Still, one can't shake the sensation of being stuck in a true geek's ultimate frontier fantasy. The decision to play by the genre rules, to never venture beyond into the oddball morass frequented by the Italian spaghettis or the ultra-violent cruelty of a Peckinpah, leaves the movie limp. Sure, Silverado can be wildly entertaining at times, reminding us why the Western was so popular for nearly 50 years. But with every generation comes a particular point of view, a perspective worth exploring—and Kasdan's decision to look backward betrays his era. Besides, it takes a talent as large as Steven Spielberg to reinvigorate a tired old type (Raider's Saturday Matinee serialization) with modern energy. Kasdan just can't compete. Sure, if you look hard, you can see subtextual issues regarding ethnicity and gender equity sprinkled among the bravado. But for the most part, Silverado is just a rock solid artifact from years gone by—for good and for bad.
Of course, what most fans will be wondering is how Sony treats this new Blu-ray version of the title. Visually, the AVC/MPEG-4 1080p High Def image is excellent, with exceptions. There is never an overall consistency. Night scenes offer some grain, while huge exteriors occasionally betray the limits of '80s camera technology. The cinematography by director of photography John Bailey does have its moments of eye-opening brilliance and the 2.40:1 transfer is clearly an improvement over earlier releases. But as with many catalog titles, the studio has obviously cleaned up a previous print and turned it over to the new format. This is not a full blown remastering job. Sonically, Sony does something odd. Instead of only offering Silverado in an English Dolby TrueHD 5.1 mix, they include one for French and Portuguese as well. Spanish is a straight Surround presentation. In each case, the aural elements are spread out among the speakers, the dialogue demanding a few clicks of the "volume" button to be clearly understood. The ambient noises really add to the effect and Bruce Broughton's musical score hits all the right rodeo notes.
As for extras, the Blu-ray ports over all the content from the 2005 DVD "Gift Set" release, including a very critical commentary from Western scholars Frank Thompson, Steve Aaron and Paul Hutton. This trio takes the modern horse opera to task for messing with their beloved old school set-ups, but this is not a love letter to Kasdan. They have some questions regarding his approach as well as his historical truths. Still, their knowledge is infinite, if definitely confined to the time frame they are talking about (around 2003). They clearly haven't seen recent masterworks like Appaloosa or the 3:10 to Yuma update. Elsewhere, a Making-of featurette avoids electronic press kit puffery to give us real insight into the production, while Kevin Costner sits down for a genial overview of his time "in the saddle." If you have a Profile 2.0 player, you can access the internet and use the 'movieIQ' bonus to get information on the cast, crew, and other trivia regarding the film. Finally, the disc itself is housed in a clever "book jacket" case, a 34 page insert offering more information on the film itself.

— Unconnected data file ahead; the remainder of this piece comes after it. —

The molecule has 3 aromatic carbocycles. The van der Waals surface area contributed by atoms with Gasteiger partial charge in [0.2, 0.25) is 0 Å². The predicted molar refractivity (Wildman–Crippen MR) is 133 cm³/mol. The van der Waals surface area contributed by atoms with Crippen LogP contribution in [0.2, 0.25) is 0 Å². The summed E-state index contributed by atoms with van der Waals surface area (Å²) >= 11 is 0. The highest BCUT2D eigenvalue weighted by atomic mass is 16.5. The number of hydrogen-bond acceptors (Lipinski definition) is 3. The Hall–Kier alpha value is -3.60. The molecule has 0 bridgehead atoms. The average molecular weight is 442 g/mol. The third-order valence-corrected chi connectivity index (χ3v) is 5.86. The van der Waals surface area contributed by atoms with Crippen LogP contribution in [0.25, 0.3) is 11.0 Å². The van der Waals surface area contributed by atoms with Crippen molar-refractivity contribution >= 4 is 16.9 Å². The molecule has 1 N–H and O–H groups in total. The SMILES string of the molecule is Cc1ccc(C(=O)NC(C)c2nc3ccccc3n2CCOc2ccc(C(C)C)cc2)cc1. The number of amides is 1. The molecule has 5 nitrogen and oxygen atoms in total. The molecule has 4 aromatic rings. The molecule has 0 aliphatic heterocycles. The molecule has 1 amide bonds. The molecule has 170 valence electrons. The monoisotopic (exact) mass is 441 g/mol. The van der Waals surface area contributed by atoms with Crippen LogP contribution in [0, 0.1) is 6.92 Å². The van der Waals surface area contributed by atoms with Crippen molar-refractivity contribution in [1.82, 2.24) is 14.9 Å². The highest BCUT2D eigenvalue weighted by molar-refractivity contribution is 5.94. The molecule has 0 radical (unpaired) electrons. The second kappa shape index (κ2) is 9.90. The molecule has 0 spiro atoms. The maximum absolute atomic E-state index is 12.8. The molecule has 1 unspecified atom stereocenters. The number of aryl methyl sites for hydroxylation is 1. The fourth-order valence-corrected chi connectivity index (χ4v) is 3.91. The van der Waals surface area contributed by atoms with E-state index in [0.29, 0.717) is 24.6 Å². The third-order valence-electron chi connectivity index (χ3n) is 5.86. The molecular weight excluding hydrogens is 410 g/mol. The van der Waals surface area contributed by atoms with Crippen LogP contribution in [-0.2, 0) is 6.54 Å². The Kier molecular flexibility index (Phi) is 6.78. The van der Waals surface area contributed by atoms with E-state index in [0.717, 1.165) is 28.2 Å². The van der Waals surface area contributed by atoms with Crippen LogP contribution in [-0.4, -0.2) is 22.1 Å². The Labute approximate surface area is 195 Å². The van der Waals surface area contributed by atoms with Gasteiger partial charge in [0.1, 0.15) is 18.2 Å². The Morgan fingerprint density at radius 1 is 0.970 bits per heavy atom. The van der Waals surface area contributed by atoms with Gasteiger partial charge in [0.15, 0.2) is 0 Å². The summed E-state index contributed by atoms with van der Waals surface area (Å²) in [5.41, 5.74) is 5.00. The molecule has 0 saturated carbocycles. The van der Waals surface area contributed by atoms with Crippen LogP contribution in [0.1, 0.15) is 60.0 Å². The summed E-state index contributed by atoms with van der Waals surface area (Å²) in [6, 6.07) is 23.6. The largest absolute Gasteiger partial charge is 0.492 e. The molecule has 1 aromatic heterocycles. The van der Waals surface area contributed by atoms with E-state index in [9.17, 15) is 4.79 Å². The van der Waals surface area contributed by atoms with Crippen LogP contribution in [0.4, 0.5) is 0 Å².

The Rebuttal Witnesses
Previous reviewers have noted that Silverado had a much longer running time when it was first previewed and that a great deal of material was cut in order to bring it in closer to a "commerical" two hour running time. Sadly, none of the deleted scenes, including extended bits with Ms. Arquette and Mr. Goldblum are included on the Blu-ray.
It would be nice to say that, 25 years on, Lawrence Kasdan was some kind of visionary. He could see the need for the kind of laid back storytelling and visual grace of the Golden Era Hollywood horse opera and decided to revisit it like one of the faithful on a pilgrimage. Unfortunately, his deferential determination resulted in something that is only intermittently great. At other times, Silverado is as soggy as the brandished B-movies that led to the demise of the genre. With better recent examples of genre, it's a film that can barely hold up. As for Kasdan, his experience with this personal proposition provided cracks in his commercial appeal, fissures that needed a decade before Wyatt Earp battled Tombstone for true post-modern appreciation. Sometimes, success can lead you astray. Lawrence Kasdan could have done anything he wanted in 1985. Offering up Silverado was indeed a brave move. In retrospect, it was nothing more than a fool's paradise.
Good, but not great, Silverado earns a qualified Not Guilty
determination. Similarly, the new Blu-ray is also a mixed bag.